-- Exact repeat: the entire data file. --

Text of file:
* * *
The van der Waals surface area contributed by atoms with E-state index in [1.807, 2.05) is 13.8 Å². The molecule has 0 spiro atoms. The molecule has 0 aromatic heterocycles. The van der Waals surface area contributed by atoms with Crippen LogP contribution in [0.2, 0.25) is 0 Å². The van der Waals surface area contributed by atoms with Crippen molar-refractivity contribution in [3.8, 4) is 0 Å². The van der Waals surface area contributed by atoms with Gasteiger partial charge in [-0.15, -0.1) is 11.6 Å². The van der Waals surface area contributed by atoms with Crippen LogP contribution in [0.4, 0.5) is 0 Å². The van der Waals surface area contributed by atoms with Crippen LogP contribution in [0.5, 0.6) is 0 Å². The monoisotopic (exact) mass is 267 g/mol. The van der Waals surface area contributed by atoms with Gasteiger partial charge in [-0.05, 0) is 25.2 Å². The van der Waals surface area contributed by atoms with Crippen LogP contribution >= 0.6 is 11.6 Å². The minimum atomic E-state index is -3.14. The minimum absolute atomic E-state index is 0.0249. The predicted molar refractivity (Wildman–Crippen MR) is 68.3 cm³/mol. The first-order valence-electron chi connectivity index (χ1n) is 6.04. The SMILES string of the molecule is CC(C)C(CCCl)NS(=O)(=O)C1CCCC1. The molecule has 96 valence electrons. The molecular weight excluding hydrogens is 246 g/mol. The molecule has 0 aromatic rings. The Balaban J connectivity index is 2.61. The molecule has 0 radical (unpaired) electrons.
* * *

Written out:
The van der Waals surface area contributed by atoms with E-state index in [1.807, 2.05) is 13.8 Å². The molecule has 0 spiro atoms. The molecule has 0 aromatic heterocycles. The van der Waals surface area contributed by atoms with Crippen LogP contribution in [0.2, 0.25) is 0 Å². The van der Waals surface area contributed by atoms with Crippen molar-refractivity contribution in [3.8, 4) is 0 Å². The van der Waals surface area contributed by atoms with Gasteiger partial charge in [-0.15, -0.1) is 11.6 Å². The van der Waals surface area contributed by atoms with Crippen LogP contribution in [0.4, 0.5) is 0 Å². The van der Waals surface area contributed by atoms with Crippen LogP contribution in [0.5, 0.6) is 0 Å². The monoisotopic (exact) mass is 267 g/mol. The van der Waals surface area contributed by atoms with Gasteiger partial charge in [-0.05, 0) is 25.2 Å². The van der Waals surface area contributed by atoms with Crippen LogP contribution >= 0.6 is 11.6 Å². The minimum atomic E-state index is -3.14. The minimum absolute atomic E-state index is 0.0249. The predicted molar refractivity (Wildman–Crippen MR) is 68.3 cm³/mol. The first-order valence-electron chi connectivity index (χ1n) is 6.04. The SMILES string of the molecule is CC(C)C(CCCl)NS(=O)(=O)C1CCCC1. The molecule has 96 valence electrons. The molecular weight excluding hydrogens is 246 g/mol. The molecule has 0 aromatic rings. The Balaban J connectivity index is 2.61. The molecule has 0 radical (unpaired) electrons.